So Han, being smart and self-interested, chose not to Fight, until Chewbacca laid out an altruistic argument. After all, I remember Chewbacca having sort of a sad face when he spoke to Han.


From the table:

If both Han Solo and the R.A. choose to fight, they both come out ahead, presumably Han helps the Rebel Alliance and gets Princess Leia. (Win, Win)

If Han Solo fights and R.A. does NOT, Solo will be hammered by the empire.

If neither fights, both get hammered by the empire.

If R.A. fights and Han does not, presumably the R.A. ekes out a win and Han oh, sells the R.A. the Millenium Falcon and turns a nice profit but looses Princess Leia.

There is a win, win if both Han and the R. A. fight.


This is actually a bad example of Nash equilibrium. In a Nash equilibrium, neither side knows what the other is chosing to do. In the above scenario, Chewy and Hans Solo know the rebel alliance are going to fight, regardless of their desicion. So it was a simple choice fight (+8) or don't fight (+5). Had their been some risk of the rebels not fighting, then I doubt Hans and Chewy would have stayed. In addition, the fact that the rebels score a (-5) if the don't fight regardless of Hans and Chewy's choice, and score a positive if they fight regardless of Hans and Chewy's choice, also makes it a poor example.


Man, this is the nerdiest blog post in the history of the internet.

I dig it.

Boba's Uncle

Andrew, because Han, as a free-market opportunist (read: smuggler) knows that his livelyhood and his days are numbered if the empire wins; ergo, his long-term goals and the republic's are aligned. Short-term, of course, Han is far better served if the republic wins and he does nothing. Faced with the prospect of a suicide mission without his help however, Han has to help, so he does.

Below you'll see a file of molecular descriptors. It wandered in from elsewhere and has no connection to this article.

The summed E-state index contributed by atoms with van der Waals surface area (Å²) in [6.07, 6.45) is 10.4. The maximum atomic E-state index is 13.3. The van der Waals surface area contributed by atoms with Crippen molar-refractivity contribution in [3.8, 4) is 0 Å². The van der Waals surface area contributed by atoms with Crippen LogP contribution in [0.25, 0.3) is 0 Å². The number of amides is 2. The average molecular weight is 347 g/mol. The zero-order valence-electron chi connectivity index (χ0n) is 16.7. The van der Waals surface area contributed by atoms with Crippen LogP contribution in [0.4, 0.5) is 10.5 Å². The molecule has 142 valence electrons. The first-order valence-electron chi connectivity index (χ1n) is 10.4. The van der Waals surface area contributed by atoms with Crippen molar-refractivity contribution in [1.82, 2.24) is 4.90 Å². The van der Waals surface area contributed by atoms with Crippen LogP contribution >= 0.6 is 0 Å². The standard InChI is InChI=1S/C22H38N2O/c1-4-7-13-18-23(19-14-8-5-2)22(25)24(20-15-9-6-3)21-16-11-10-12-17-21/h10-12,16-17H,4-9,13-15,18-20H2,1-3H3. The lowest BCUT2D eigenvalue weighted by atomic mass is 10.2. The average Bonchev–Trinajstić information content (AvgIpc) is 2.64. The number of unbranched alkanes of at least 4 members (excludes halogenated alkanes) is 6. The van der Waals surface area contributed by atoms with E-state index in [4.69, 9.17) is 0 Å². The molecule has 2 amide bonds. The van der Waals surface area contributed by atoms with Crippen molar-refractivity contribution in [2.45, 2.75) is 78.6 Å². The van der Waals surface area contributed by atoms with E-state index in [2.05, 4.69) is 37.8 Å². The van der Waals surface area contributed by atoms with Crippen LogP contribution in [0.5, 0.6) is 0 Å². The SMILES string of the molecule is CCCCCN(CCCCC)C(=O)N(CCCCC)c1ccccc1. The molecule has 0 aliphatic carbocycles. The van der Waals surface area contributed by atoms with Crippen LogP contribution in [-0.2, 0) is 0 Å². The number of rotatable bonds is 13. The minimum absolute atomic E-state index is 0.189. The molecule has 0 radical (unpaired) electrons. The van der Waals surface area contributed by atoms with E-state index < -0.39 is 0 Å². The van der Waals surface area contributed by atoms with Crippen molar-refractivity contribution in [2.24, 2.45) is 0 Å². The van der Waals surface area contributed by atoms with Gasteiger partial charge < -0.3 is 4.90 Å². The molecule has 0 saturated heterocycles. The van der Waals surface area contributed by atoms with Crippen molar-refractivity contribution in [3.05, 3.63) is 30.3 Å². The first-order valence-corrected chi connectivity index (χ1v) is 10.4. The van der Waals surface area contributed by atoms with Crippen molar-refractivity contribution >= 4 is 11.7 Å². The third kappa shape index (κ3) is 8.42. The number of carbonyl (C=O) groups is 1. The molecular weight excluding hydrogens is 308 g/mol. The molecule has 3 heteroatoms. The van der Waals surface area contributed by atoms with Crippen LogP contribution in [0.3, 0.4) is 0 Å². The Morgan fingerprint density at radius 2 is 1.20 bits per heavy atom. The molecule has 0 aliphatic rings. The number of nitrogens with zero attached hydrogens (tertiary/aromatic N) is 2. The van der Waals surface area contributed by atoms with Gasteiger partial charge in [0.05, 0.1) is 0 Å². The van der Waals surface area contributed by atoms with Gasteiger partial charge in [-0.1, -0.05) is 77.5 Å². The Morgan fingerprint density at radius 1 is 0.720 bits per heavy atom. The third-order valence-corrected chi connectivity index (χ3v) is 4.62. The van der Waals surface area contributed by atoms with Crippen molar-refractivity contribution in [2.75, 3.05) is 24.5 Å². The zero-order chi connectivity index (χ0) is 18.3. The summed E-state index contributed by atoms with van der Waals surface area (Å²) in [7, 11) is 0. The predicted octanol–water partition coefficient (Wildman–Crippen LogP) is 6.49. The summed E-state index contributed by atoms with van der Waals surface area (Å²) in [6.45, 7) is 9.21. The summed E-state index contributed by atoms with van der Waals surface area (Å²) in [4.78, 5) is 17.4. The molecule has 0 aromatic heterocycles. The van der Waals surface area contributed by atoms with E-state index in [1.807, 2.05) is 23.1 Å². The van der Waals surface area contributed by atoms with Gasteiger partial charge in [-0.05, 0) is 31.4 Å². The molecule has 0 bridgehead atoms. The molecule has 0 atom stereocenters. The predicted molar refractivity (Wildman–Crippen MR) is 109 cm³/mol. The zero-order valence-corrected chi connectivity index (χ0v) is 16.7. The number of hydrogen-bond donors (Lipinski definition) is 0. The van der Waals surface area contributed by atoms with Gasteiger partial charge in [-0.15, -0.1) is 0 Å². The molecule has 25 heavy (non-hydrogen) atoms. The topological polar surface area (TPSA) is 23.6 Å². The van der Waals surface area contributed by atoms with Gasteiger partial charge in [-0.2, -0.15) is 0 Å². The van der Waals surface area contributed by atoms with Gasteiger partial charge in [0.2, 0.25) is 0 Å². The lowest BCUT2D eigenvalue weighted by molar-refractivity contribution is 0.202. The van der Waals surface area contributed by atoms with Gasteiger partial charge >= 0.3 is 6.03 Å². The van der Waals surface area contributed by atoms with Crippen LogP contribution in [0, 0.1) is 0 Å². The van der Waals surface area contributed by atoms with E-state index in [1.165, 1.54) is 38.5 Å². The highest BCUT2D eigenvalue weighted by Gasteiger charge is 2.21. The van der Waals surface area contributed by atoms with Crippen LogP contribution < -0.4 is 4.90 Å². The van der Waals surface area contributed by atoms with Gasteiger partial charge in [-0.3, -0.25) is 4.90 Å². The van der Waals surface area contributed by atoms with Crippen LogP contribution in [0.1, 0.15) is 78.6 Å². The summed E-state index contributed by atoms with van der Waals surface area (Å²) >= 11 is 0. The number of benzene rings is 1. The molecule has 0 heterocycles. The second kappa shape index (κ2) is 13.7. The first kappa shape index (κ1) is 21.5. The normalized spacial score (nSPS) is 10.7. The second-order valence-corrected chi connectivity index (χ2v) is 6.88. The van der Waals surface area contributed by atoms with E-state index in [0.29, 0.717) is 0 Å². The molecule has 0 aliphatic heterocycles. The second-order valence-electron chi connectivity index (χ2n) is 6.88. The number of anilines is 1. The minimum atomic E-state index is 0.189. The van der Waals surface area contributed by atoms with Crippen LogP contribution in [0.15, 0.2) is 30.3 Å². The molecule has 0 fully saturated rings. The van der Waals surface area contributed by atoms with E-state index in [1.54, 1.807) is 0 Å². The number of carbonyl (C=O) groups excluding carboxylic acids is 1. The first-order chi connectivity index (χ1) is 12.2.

it's galactic basic.

You want complicated, you should see the game theory for Admiral Piett...


Han had no idea that his help would be the deciding factor in whether the Alliance would succeed or fail, nor could the Alliance for that matter. While the Alliance would be strictly better off with Han's help, Han would probably only see himself being better off fighting if he saw the probability of victory-- and subsequently getting a piece of Leia, his payout-- as being sufficiently high to justify the additional risk of death.

Ian Kemmish

There is a single explanation for everything that happens in Star Wars, and it's given by Yoder in Episode V: "There is no 'why'."


this is incorrect and game theory does not apply.

the alliance have already taken the decision to fight, so it's not even a game. in fact it's a simple assesment of the probability that the rebel alliance will win and han's expected earnings with and without the rebel alliance

Walter Twanama

While it is clear that the Rebel Alliance has a dominant strategy, you're lacking a piece: why the pays for Han Solo are bigger fighting than not fighting? as someone said, the altruistic behavior must be explained in this case before assuming things happened like in your model


"In a Nash equilibrium, neither side knows what the other is chosing to do."

Really? So games of perfect information like the centipede game have no Nash Equilibrium? Nevermind, then Nash Equilibria don't exist at all then? Because the definition of Nash Equilibrium is exactly that, " a solution concept of a game involving two or more players, in which each player is assumed to know the equilibrium strategies of the other players, and no player has anything to gain by changing only his or her own strategy unilaterally."